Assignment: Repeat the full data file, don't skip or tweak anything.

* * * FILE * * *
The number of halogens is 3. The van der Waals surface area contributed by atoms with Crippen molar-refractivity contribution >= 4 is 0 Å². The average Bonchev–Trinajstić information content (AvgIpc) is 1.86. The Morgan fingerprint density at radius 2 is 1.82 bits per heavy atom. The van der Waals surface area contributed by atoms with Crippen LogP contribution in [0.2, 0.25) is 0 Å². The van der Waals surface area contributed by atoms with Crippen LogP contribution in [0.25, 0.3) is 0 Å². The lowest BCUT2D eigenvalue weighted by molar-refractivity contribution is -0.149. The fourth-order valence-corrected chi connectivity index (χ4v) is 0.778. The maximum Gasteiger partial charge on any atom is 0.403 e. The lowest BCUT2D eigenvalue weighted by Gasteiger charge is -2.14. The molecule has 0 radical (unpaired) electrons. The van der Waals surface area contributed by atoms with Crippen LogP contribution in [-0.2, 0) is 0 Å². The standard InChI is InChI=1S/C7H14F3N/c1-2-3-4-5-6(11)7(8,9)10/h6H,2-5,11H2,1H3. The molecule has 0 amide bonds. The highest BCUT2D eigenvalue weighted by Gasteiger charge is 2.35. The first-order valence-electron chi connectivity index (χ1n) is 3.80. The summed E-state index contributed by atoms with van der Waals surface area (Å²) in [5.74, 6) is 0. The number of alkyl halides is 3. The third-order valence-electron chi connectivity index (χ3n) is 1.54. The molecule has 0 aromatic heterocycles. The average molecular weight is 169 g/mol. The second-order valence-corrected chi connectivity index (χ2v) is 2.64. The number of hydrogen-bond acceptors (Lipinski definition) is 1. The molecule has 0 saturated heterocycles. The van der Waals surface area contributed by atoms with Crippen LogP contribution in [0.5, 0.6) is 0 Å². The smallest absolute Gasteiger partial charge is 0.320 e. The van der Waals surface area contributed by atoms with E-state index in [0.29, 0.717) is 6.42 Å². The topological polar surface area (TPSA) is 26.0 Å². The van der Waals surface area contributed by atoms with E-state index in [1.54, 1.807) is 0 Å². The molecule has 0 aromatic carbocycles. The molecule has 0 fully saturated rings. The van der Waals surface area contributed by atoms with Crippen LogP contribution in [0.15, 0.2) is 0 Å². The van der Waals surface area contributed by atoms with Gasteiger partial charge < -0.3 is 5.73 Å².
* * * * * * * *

The number of halogens is 3. The van der Waals surface area contributed by atoms with Crippen molar-refractivity contribution >= 4 is 0 Å². The average Bonchev–Trinajstić information content (AvgIpc) is 1.86. The Morgan fingerprint density at radius 2 is 1.82 bits per heavy atom. The van der Waals surface area contributed by atoms with Crippen LogP contribution in [0.2, 0.25) is 0 Å². The van der Waals surface area contributed by atoms with Crippen LogP contribution in [0.25, 0.3) is 0 Å². The lowest BCUT2D eigenvalue weighted by molar-refractivity contribution is -0.149. The fourth-order valence-corrected chi connectivity index (χ4v) is 0.778. The maximum Gasteiger partial charge on any atom is 0.403 e. The lowest BCUT2D eigenvalue weighted by Gasteiger charge is -2.14. The molecule has 0 radical (unpaired) electrons. The van der Waals surface area contributed by atoms with Crippen LogP contribution in [-0.2, 0) is 0 Å². The standard InChI is InChI=1S/C7H14F3N/c1-2-3-4-5-6(11)7(8,9)10/h6H,2-5,11H2,1H3. The molecule has 0 amide bonds. The highest BCUT2D eigenvalue weighted by Gasteiger charge is 2.35. The first-order valence-electron chi connectivity index (χ1n) is 3.80. The summed E-state index contributed by atoms with van der Waals surface area (Å²) in [5.74, 6) is 0. The number of alkyl halides is 3. The third-order valence-electron chi connectivity index (χ3n) is 1.54. The molecule has 0 aromatic heterocycles. The average molecular weight is 169 g/mol. The second-order valence-corrected chi connectivity index (χ2v) is 2.64. The number of hydrogen-bond acceptors (Lipinski definition) is 1. The molecule has 0 saturated heterocycles. The van der Waals surface area contributed by atoms with Crippen LogP contribution in [0.5, 0.6) is 0 Å². The smallest absolute Gasteiger partial charge is 0.320 e. The van der Waals surface area contributed by atoms with E-state index in [0.29, 0.717) is 6.42 Å². The topological polar surface area (TPSA) is 26.0 Å². The van der Waals surface area contributed by atoms with E-state index in [1.54, 1.807) is 0 Å². The molecule has 0 aromatic carbocycles. The molecule has 0 fully saturated rings. The van der Waals surface area contributed by atoms with Crippen LogP contribution in [0.15, 0.2) is 0 Å². The van der Waals surface area contributed by atoms with Gasteiger partial charge < -0.3 is 5.73 Å².